On Monday I airbrushed the chassis parts with gunmetal, then washed them with Nuln Oil (confession time - I did enter an outlet of the EEoN to buy a couple of things after work that day). I also gave the bodies a wash of Agrax Earthshade. Once the washes had dried I used sponges to stipple on a variety of red.brown and orange paints to create a rust look. I thought I had taken pics, but it seems I forgot.
On Tuesday I took the bodies to work and gave them a spray coat of satin varnish. In the evening I made a start on my rust chipping experiment. I took three of the varnished bodies and used them to test three different methods - salt, hairspray and PVA. I left them to dry overnight.
I also did a little bit of work on the coach - cutting out a couple of sections of plastic to create a crew pit on the roof.
This evening I carried on with the rust chipping experiment. First off I airbrushed all the bodies white, then left it a few minutes to dry. The next job was to dab off paint using a wet brush to give the chipped effect.
|Salt, hairspray, PVA|
The method that was easiest to use was hairspray as it allows greater control over where the chipping occurs.I just need a little bit of practice to get the right look. The salt method gave the best results as the chipping was more random, but everywhere you apply salt will get shipped whilst with the other methods you can be more selective about where to remove paint.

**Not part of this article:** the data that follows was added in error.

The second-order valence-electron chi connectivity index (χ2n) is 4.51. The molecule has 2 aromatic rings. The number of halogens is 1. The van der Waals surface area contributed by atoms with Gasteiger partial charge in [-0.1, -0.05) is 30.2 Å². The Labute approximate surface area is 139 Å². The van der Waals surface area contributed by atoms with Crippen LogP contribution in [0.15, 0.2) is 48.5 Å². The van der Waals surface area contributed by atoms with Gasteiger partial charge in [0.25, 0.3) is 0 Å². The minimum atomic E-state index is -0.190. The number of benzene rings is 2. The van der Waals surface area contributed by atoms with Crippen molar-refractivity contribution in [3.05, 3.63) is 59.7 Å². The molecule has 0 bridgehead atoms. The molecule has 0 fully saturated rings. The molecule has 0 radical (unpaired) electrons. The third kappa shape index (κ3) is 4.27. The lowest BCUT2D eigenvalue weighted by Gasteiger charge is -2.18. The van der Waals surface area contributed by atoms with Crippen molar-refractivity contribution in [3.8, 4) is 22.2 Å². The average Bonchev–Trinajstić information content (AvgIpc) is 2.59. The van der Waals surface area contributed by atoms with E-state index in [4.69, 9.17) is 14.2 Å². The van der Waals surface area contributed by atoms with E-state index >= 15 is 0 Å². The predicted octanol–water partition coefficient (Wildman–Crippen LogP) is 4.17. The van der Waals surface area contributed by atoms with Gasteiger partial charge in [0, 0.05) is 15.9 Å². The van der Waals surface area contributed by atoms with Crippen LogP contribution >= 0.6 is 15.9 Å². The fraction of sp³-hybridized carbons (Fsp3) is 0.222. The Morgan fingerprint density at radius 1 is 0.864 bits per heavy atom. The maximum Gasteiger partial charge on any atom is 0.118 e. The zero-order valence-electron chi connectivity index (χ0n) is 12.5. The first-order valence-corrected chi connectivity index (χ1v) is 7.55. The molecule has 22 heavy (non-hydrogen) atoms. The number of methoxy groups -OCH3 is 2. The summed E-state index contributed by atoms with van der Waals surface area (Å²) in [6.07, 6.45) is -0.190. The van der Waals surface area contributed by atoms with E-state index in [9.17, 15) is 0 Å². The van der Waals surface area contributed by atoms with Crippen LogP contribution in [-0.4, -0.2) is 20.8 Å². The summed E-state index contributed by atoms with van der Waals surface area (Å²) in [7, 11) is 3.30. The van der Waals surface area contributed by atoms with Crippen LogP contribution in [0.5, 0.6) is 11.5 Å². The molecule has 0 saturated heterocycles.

I did learn that for the salt method it needs a matt rather than satin coat - the water kept running off the satin. I also learned that table salt rather than rock salt is better for this scale of vehicle.
I'm not sure which method I will go with - I think it will depend on what I'm trying to achieve. Cars of scrapheap terrain might be best with the salt method; gaming piece cars might be best with the hairspray method.
This evening I've also been cutting up bits of mesh and plastic to armour up the coach. A bit later on I will start gluing them in place.